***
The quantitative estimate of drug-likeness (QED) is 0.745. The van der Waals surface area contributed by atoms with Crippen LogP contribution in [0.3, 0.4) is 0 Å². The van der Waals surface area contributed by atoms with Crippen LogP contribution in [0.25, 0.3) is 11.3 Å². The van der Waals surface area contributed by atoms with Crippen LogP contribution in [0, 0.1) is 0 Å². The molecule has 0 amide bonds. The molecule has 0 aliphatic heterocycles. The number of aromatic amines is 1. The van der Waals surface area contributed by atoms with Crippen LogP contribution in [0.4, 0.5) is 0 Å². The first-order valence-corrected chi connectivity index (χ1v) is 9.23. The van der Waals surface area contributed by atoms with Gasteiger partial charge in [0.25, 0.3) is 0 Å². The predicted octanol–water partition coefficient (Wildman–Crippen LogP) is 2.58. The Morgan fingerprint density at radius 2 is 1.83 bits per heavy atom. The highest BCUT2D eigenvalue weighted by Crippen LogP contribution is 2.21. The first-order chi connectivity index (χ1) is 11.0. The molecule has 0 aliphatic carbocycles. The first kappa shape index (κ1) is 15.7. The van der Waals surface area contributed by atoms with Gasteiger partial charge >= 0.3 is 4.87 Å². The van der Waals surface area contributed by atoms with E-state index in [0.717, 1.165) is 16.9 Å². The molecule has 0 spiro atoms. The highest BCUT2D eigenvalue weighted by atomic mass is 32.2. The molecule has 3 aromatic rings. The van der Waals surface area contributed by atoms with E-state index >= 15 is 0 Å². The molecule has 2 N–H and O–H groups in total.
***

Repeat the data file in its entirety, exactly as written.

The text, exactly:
The quantitative estimate of drug-likeness (QED) is 0.745. The van der Waals surface area contributed by atoms with Crippen LogP contribution in [0.3, 0.4) is 0 Å². The van der Waals surface area contributed by atoms with Crippen LogP contribution in [0.25, 0.3) is 11.3 Å². The van der Waals surface area contributed by atoms with Crippen LogP contribution in [0, 0.1) is 0 Å². The molecule has 0 amide bonds. The molecule has 0 aliphatic heterocycles. The number of aromatic amines is 1. The van der Waals surface area contributed by atoms with Crippen LogP contribution in [0.4, 0.5) is 0 Å². The first-order valence-corrected chi connectivity index (χ1v) is 9.23. The van der Waals surface area contributed by atoms with Gasteiger partial charge in [0.25, 0.3) is 0 Å². The predicted octanol–water partition coefficient (Wildman–Crippen LogP) is 2.58. The Morgan fingerprint density at radius 2 is 1.83 bits per heavy atom. The highest BCUT2D eigenvalue weighted by Crippen LogP contribution is 2.21. The first-order chi connectivity index (χ1) is 11.0. The molecule has 0 aliphatic carbocycles. The first kappa shape index (κ1) is 15.7. The van der Waals surface area contributed by atoms with Gasteiger partial charge >= 0.3 is 4.87 Å². The van der Waals surface area contributed by atoms with E-state index in [0.717, 1.165) is 16.9 Å². The molecule has 0 spiro atoms. The highest BCUT2D eigenvalue weighted by atomic mass is 32.2. The molecule has 3 aromatic rings. The van der Waals surface area contributed by atoms with E-state index >= 15 is 0 Å². The molecule has 2 N–H and O–H groups in total.